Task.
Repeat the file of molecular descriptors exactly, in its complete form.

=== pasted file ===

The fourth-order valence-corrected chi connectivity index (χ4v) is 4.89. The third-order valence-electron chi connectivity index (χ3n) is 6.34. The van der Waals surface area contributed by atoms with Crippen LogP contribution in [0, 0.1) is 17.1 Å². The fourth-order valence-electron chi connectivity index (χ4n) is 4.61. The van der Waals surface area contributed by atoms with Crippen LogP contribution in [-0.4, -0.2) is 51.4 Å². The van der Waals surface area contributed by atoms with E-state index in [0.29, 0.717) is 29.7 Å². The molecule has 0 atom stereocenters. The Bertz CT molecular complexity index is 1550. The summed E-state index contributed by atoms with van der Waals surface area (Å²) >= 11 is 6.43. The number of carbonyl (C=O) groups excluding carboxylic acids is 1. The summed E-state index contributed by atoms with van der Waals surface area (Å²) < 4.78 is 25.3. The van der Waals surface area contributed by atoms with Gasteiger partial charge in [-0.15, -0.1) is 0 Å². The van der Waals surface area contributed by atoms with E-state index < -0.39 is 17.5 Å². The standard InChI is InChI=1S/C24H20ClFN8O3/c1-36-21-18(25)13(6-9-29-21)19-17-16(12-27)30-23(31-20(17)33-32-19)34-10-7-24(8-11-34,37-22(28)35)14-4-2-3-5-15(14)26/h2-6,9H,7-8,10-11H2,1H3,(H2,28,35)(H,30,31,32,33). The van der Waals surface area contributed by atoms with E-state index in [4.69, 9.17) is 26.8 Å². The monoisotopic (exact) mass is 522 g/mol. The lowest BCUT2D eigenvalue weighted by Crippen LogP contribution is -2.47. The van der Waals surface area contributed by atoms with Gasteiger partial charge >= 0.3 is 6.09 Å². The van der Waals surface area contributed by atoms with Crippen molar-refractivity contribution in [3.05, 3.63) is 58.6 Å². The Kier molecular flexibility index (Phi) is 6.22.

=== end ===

The fourth-order valence-corrected chi connectivity index (χ4v) is 4.89. The third-order valence-electron chi connectivity index (χ3n) is 6.34. The van der Waals surface area contributed by atoms with Crippen LogP contribution in [0, 0.1) is 17.1 Å². The fourth-order valence-electron chi connectivity index (χ4n) is 4.61. The van der Waals surface area contributed by atoms with Crippen LogP contribution in [-0.4, -0.2) is 51.4 Å². The van der Waals surface area contributed by atoms with E-state index in [0.29, 0.717) is 29.7 Å². The molecule has 0 atom stereocenters. The Bertz CT molecular complexity index is 1550. The summed E-state index contributed by atoms with van der Waals surface area (Å²) >= 11 is 6.43. The number of carbonyl (C=O) groups excluding carboxylic acids is 1. The summed E-state index contributed by atoms with van der Waals surface area (Å²) < 4.78 is 25.3. The van der Waals surface area contributed by atoms with Gasteiger partial charge in [-0.15, -0.1) is 0 Å². The van der Waals surface area contributed by atoms with E-state index < -0.39 is 17.5 Å². The standard InChI is InChI=1S/C24H20ClFN8O3/c1-36-21-18(25)13(6-9-29-21)19-17-16(12-27)30-23(31-20(17)33-32-19)34-10-7-24(8-11-34,37-22(28)35)14-4-2-3-5-15(14)26/h2-6,9H,7-8,10-11H2,1H3,(H2,28,35)(H,30,31,32,33). The van der Waals surface area contributed by atoms with E-state index in [4.69, 9.17) is 26.8 Å². The monoisotopic (exact) mass is 522 g/mol. The lowest BCUT2D eigenvalue weighted by Crippen LogP contribution is -2.47. The van der Waals surface area contributed by atoms with Gasteiger partial charge >= 0.3 is 6.09 Å². The van der Waals surface area contributed by atoms with Crippen molar-refractivity contribution in [3.05, 3.63) is 58.6 Å². The Kier molecular flexibility index (Phi) is 6.22.